Nov 27 (Reuters) - A look at the day ahead in Asian markets.
Asian markets on Monday could kick off the last week of the month in a bullish mood, as investors looking to claw back some of the previous session's losses draw support from the lowest volatility on Wall Street in nearly four years.
The VIX index of S&P 500 implied volatility - the so-called Wall Street 'fear index' - closed at 12.46 on Friday, its lowest close since January 2020. This, and possible hopes for a more lasting ceasefire between Hamas and Israel, could boost sentiment and risk appetite at the open on Monday.
Looking ahead to the rest of the week, the stand-out regional events that could move markets include policy decisions from New Zealand, South Korea and Thailand, inflation figures from Australia, and third-quarter GDP data from India.
The first purchasing managers index (PMI) numbers for October start trickling in too, which will give a glimpse into how private sector manufacturing and services activity held up this month in a number of key countries including China, Japan and Australia.
Monday's regional data calendar is light, with the highlight being Chinese industrial sector profits for the first 10 months of the year.
Year-to-date profits have fallen every single month since June last year, reaching a nadir of -22.9% in February this year. But the pace of decline has slowed since, indicating that corporate China is getting its house back in order. Slowly.
The People's Bank of China has steered the yuan down from its multi-year lows against the dollar to its strongest level since late July, but investors are still extremely cautious on Chinese assets.
China's CSI300 index of blue chip stocks last week fell for a second week in a row, underperforming regional and global peers - MSCI's Asia Pacific ex-Japan and Emerging Market stock indices both rose for a second week in a row, and the MSCI World index and Wall Street's big three all rose for a fourth week.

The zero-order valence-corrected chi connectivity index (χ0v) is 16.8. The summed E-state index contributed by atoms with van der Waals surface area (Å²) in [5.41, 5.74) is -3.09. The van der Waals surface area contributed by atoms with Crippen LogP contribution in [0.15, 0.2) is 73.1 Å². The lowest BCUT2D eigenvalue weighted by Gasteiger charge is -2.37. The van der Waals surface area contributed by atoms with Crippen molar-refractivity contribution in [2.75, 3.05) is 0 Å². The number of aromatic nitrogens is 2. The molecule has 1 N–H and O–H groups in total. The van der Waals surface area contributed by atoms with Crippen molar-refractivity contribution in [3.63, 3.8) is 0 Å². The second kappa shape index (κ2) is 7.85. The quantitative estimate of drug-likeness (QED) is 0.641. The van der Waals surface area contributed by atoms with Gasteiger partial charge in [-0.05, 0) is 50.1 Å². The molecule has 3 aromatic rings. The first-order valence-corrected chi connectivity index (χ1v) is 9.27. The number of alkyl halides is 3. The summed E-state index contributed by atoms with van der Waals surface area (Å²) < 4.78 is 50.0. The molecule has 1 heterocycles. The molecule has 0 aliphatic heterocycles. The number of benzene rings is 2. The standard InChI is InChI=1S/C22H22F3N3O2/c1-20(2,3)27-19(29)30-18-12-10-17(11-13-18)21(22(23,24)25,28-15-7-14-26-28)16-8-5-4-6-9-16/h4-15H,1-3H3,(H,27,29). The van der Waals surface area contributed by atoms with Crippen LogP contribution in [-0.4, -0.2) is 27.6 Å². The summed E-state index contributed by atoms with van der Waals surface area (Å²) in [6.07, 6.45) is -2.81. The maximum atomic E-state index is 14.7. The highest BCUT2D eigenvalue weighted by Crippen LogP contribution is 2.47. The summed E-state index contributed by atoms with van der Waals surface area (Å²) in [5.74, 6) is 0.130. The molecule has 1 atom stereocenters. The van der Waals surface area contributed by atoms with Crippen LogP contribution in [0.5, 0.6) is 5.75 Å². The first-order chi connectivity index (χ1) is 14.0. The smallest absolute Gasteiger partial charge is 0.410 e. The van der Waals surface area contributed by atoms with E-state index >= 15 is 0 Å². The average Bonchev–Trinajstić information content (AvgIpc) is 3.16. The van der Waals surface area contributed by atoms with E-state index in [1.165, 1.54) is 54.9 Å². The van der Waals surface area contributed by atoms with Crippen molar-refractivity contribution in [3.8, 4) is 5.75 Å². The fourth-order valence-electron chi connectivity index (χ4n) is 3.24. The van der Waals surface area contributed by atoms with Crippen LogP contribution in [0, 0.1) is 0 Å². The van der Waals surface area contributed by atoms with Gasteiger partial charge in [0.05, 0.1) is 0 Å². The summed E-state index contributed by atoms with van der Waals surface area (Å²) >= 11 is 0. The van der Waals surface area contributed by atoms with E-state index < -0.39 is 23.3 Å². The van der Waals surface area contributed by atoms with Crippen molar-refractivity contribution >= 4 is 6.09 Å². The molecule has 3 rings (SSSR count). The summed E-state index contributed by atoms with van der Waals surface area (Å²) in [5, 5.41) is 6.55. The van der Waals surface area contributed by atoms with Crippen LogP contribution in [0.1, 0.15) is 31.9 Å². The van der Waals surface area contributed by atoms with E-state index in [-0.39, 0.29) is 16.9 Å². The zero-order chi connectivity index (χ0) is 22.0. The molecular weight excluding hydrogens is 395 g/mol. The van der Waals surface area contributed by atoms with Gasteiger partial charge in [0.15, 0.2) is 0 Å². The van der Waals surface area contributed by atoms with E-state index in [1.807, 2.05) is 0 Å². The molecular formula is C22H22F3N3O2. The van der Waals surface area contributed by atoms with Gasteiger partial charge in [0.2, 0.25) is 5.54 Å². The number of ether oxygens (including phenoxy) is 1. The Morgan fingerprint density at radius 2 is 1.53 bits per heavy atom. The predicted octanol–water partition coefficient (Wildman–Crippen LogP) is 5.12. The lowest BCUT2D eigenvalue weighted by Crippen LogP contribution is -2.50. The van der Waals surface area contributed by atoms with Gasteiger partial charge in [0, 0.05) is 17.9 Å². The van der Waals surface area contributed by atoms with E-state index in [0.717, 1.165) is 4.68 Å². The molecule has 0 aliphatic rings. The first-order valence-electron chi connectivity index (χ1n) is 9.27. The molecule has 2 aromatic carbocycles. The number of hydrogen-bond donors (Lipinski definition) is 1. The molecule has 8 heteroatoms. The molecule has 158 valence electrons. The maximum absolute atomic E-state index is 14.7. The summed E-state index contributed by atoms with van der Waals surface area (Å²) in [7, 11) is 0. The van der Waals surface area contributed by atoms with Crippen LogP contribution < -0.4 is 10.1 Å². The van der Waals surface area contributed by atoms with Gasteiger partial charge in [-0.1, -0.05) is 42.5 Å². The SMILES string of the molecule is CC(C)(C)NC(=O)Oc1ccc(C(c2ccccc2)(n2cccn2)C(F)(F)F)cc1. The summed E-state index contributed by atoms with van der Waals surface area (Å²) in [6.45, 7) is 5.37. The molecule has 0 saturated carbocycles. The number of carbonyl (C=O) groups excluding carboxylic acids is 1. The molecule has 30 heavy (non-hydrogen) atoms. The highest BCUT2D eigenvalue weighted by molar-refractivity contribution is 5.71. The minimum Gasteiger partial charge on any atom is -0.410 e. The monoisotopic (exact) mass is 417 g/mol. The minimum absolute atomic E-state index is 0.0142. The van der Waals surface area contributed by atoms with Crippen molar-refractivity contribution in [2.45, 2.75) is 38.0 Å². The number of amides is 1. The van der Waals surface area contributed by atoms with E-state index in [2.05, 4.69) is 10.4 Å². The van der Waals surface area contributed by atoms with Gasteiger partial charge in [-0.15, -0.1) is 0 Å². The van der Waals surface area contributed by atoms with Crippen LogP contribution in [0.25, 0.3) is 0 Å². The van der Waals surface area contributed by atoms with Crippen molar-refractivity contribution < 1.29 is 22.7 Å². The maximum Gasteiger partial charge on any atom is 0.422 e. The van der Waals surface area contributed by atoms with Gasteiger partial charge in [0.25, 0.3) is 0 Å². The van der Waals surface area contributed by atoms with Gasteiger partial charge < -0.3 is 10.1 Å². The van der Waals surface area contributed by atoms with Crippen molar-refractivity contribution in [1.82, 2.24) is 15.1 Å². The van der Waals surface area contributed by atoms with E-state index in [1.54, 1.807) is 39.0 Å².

Three central banks in the Asia & Pacific region hold policy meetings this week. Like Bank Indonesia last week, the central banks of New Zealand, South Korea and Thailand are all expected to leave key rates unchanged.
With the U.S. Federal Reserve probably on hold for the next six months or so, according to current rate futures market pricing, Asian central banks will probably refrain from policy changes and remain in a holding pattern too.
Inflation in some countries is sticky and exchange rates are weak, so policymakers will be wary of cutting rates prematurely. But, broadly speaking, no further tightening from the Fed gives central banks in Asia a bit more breathing room.
On the political front, meanwhile, China, Japan and South Korea have agreed to restart cooperation and pave the way for the first summit between the three since 2019, in the latest move to ease tensions between the Asian neighbors.
Here are key developments that could provide more direction to markets on Monday:
- China industrial sector profits
- Japan service sector PPI
- U.S. Treasury auctions two- and five-year notes
(By Jamie McGeever Editing by Diane Craft)